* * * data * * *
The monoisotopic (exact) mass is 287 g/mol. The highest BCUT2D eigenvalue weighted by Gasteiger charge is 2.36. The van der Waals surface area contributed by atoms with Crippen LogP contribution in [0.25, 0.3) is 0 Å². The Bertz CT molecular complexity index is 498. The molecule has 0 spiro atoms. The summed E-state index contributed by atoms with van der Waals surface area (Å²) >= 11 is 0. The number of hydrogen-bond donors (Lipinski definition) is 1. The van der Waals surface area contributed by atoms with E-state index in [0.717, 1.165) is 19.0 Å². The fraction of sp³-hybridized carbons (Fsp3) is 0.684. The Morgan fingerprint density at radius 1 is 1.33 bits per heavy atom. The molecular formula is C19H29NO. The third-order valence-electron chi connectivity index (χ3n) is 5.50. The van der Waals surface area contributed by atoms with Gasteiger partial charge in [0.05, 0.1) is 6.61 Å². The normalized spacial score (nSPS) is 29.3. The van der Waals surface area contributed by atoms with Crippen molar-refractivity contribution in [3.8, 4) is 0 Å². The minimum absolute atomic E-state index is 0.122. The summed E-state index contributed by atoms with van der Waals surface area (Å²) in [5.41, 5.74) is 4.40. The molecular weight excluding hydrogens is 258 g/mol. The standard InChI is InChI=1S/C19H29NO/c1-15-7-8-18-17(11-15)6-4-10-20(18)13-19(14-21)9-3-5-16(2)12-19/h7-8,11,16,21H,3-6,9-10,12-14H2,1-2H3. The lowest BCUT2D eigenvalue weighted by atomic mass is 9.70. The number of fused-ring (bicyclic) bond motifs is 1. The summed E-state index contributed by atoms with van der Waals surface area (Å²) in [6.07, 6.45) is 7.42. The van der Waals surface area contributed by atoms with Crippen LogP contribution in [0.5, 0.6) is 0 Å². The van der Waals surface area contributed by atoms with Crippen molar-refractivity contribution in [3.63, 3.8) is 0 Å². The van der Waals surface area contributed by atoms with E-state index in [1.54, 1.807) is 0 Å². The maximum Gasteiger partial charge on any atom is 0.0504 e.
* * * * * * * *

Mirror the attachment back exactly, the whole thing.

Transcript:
The monoisotopic (exact) mass is 287 g/mol. The highest BCUT2D eigenvalue weighted by Gasteiger charge is 2.36. The van der Waals surface area contributed by atoms with Crippen LogP contribution in [0.25, 0.3) is 0 Å². The Bertz CT molecular complexity index is 498. The molecule has 0 spiro atoms. The summed E-state index contributed by atoms with van der Waals surface area (Å²) >= 11 is 0. The number of hydrogen-bond donors (Lipinski definition) is 1. The van der Waals surface area contributed by atoms with E-state index in [0.717, 1.165) is 19.0 Å². The fraction of sp³-hybridized carbons (Fsp3) is 0.684. The Morgan fingerprint density at radius 1 is 1.33 bits per heavy atom. The molecular formula is C19H29NO. The third-order valence-electron chi connectivity index (χ3n) is 5.50. The van der Waals surface area contributed by atoms with Gasteiger partial charge in [0.05, 0.1) is 6.61 Å². The normalized spacial score (nSPS) is 29.3. The van der Waals surface area contributed by atoms with Crippen molar-refractivity contribution in [3.8, 4) is 0 Å². The minimum absolute atomic E-state index is 0.122. The summed E-state index contributed by atoms with van der Waals surface area (Å²) in [5.41, 5.74) is 4.40. The molecular weight excluding hydrogens is 258 g/mol. The standard InChI is InChI=1S/C19H29NO/c1-15-7-8-18-17(11-15)6-4-10-20(18)13-19(14-21)9-3-5-16(2)12-19/h7-8,11,16,21H,3-6,9-10,12-14H2,1-2H3. The lowest BCUT2D eigenvalue weighted by atomic mass is 9.70. The number of fused-ring (bicyclic) bond motifs is 1. The summed E-state index contributed by atoms with van der Waals surface area (Å²) in [6.07, 6.45) is 7.42. The van der Waals surface area contributed by atoms with Crippen LogP contribution in [0.5, 0.6) is 0 Å². The van der Waals surface area contributed by atoms with Crippen molar-refractivity contribution in [3.63, 3.8) is 0 Å². The van der Waals surface area contributed by atoms with E-state index in [1.54, 1.807) is 0 Å². The maximum Gasteiger partial charge on any atom is 0.0504 e.